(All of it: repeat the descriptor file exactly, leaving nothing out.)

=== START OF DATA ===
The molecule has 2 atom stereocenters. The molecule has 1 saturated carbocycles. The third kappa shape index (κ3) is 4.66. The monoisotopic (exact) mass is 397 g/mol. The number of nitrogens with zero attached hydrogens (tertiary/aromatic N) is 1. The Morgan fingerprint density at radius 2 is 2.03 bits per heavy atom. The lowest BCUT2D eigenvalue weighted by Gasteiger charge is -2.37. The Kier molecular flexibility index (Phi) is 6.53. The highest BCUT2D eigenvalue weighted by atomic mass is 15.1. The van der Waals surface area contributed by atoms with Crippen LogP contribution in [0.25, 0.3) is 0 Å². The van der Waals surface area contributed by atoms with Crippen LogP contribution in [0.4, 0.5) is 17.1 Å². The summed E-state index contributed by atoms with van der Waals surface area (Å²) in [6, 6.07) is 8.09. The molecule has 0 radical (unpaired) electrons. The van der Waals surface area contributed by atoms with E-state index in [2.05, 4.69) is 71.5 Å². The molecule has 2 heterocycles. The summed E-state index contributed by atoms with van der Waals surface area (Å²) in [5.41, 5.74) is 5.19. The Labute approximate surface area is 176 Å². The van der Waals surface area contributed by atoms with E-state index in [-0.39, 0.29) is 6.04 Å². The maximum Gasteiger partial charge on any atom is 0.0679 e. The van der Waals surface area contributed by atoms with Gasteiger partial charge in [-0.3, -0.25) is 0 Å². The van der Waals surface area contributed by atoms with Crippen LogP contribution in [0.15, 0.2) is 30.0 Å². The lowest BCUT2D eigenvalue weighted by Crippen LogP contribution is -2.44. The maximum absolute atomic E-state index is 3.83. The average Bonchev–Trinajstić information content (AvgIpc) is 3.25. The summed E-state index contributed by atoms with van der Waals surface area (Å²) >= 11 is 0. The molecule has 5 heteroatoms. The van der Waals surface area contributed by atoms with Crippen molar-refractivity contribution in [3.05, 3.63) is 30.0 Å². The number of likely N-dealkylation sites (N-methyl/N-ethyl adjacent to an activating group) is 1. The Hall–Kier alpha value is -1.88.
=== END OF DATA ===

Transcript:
The molecule has 2 atom stereocenters. The molecule has 1 saturated carbocycles. The third kappa shape index (κ3) is 4.66. The monoisotopic (exact) mass is 397 g/mol. The number of nitrogens with zero attached hydrogens (tertiary/aromatic N) is 1. The Morgan fingerprint density at radius 2 is 2.03 bits per heavy atom. The lowest BCUT2D eigenvalue weighted by Gasteiger charge is -2.37. The Kier molecular flexibility index (Phi) is 6.53. The highest BCUT2D eigenvalue weighted by atomic mass is 15.1. The van der Waals surface area contributed by atoms with Crippen LogP contribution in [0.25, 0.3) is 0 Å². The van der Waals surface area contributed by atoms with Crippen LogP contribution in [0.4, 0.5) is 17.1 Å². The summed E-state index contributed by atoms with van der Waals surface area (Å²) in [6, 6.07) is 8.09. The molecule has 0 radical (unpaired) electrons. The van der Waals surface area contributed by atoms with E-state index in [2.05, 4.69) is 71.5 Å². The molecule has 2 heterocycles. The summed E-state index contributed by atoms with van der Waals surface area (Å²) in [5.41, 5.74) is 5.19. The Labute approximate surface area is 176 Å². The van der Waals surface area contributed by atoms with E-state index in [-0.39, 0.29) is 6.04 Å². The maximum Gasteiger partial charge on any atom is 0.0679 e. The van der Waals surface area contributed by atoms with Gasteiger partial charge in [-0.3, -0.25) is 0 Å². The van der Waals surface area contributed by atoms with Crippen LogP contribution in [0.15, 0.2) is 30.0 Å². The lowest BCUT2D eigenvalue weighted by Crippen LogP contribution is -2.44. The maximum absolute atomic E-state index is 3.83. The average Bonchev–Trinajstić information content (AvgIpc) is 3.25. The summed E-state index contributed by atoms with van der Waals surface area (Å²) >= 11 is 0. The molecule has 5 heteroatoms. The van der Waals surface area contributed by atoms with Crippen molar-refractivity contribution in [3.05, 3.63) is 30.0 Å². The number of likely N-dealkylation sites (N-methyl/N-ethyl adjacent to an activating group) is 1. The Hall–Kier alpha value is -1.88.